The DC-2-112 was one of 200 built by the Douglas Aircraft Co at Santa Monica in 1934. It was designated as serial no 1286 and delivered to Eastern Air Lines, New York as NC-13736.
Eastern Air Lines was a composite of assorted air travel corporations, including Florida Airways and Pitcairn Aviation, the latter established on April 19, 1926, by Harold Frederick Pitcairn, son of Pittsburgh Plate Glass founder John Pitcairn, Jr.
In the late 1920s, Pitcairn Aviation won a contract to fly mail between New York City and Atlanta, Georgia on Mailwing single-engine aircraft. In 1929, Clement Keys, the owner of North American Aviation, purchased Pitcairn. In 1930, Keys changed company's name to Eastern Air Transport, soon to be known as Eastern Air Lines after being purchased by General Motors and experiencing a change in leadership after the Airmail Act of 1934.
In 1938 World War I flying ace Eddie Rickenbacker bought Eastern from General Motors. The complex deal was concluded when Rickenbacker presented Alfred P. Sloan with a certified check for $3.5 million. Eastern Airlines was one of America’s most successful airlines. It ceased operations in 1991.
NC-13736 served as a passenger aircraft until it was purchased in 1941, along with ten other remaining DC-2s, by the British Purchasing Commission in the USA, on behalf of the Australian Government as there was a desperate need for large capacity transport aircraft by the Royal Australian Air Force.
In 1941 the aircraft was brought on RAAF charge as A30-11. It had been disassembled by Eastern Air Lines for shipping and was reassembled at Laverton No.1 Aircraft Depot in Victoria.
The DC-2 saw RAAF service with No.1 Service Flying Training School, No.1 Wireless Air Gunners School and as a transport vehicle. It crashed in 1945 at Parafield, SA during a forced landing, suffering major damage and was then considered useable only for components.
In October 1946, the airframe was sold to Sid Marshall of Marshall Airways, Mascot, NSW and put into storage.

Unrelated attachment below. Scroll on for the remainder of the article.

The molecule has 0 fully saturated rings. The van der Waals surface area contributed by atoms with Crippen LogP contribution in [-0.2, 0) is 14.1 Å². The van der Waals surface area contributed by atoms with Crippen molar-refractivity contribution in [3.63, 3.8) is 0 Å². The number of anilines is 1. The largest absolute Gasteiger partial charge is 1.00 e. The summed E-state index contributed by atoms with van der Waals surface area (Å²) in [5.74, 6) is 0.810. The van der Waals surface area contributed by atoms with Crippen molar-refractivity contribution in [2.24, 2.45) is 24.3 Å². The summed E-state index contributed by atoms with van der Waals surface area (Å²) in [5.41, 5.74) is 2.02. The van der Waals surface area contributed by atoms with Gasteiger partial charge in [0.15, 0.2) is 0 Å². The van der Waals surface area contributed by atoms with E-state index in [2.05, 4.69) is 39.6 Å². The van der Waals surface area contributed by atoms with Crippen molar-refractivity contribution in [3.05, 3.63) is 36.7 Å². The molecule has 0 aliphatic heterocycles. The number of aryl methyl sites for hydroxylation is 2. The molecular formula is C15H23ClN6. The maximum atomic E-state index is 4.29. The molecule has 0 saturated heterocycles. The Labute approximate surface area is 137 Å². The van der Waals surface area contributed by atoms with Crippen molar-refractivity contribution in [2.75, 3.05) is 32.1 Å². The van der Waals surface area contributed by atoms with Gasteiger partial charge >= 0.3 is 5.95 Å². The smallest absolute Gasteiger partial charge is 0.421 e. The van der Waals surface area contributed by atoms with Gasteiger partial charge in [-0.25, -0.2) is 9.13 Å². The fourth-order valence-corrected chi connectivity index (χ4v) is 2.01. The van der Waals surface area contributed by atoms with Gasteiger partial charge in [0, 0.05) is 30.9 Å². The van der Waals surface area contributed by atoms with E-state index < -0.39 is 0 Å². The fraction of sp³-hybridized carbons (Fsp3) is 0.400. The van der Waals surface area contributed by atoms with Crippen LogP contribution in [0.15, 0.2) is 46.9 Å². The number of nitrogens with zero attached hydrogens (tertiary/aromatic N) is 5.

See the full RAAF history of A30-11 here.
The dismantled aircraft was was sold to the West Albury Rotary Club in 1979.
In 1979 The Rotary Club of West Albury, many of whom were aviation enthusiasts, embarked on an ambitious project to purchase the derelict DC-2 from Bankstown, Sydney and restore it as a memorial to the Uiver Story as a part of the club’s 75th Anniversary.
The DC-2, purchased for $4,500 from Rotary’s fundraising activities, came from Sid Marshall, and was in a poor state, having been previously dismantled. The Rotarians had actively sought to find any available DC-2 and were aware that this was the oldest surviving Douglas commercial airliner in the world and worthy of restoration to become a significant Albury monument. Geoff Ross and Adrian Friday made the journey to retrieve the aircraft and returned with two semi-trailer loads, making an impressive sight as the large airframe made its unceremonious way down Dean Street to be housed in a shed on the causeway.
The temporary location allowed for the wings to be reattached and restoration completed over successive months. The wings then had to be disassembled again for its eventual relocation to Albury Airport. The Rotarians had arrived at a concept to display this massive aircraft on poles, as was a common trend in the ‘80’s as a way of displaying these important aircraft as prominent and permanent monuments. Many RSL clubs and rural communities have their own “plane on a pole” as a public monument in tribute to Australia’s Returned Soldiers. That the DC-2 was being used to commemorate a significant civilian event, prior to WWII, as well as being recognised for its military history, adds to its unique significance as a memorial.
The working group managed to raise this large aircraft onto three poles, located just to the east of the Airport Terminal. A memorial wall and garden were built at the base, with the Uiver story immortalised. The monument was officially dedicated on Sunday, 2nd March, 1980 by Sir Zelman Cowen the Governor General of Australia, with the Albury Mayor, Alderman John Roach. The Uiver Memorial became a distinctive landmark for all those flying into the town, an awe-inspiring “sculpture” that many tourists and locals came to identify with Albury for 20 years.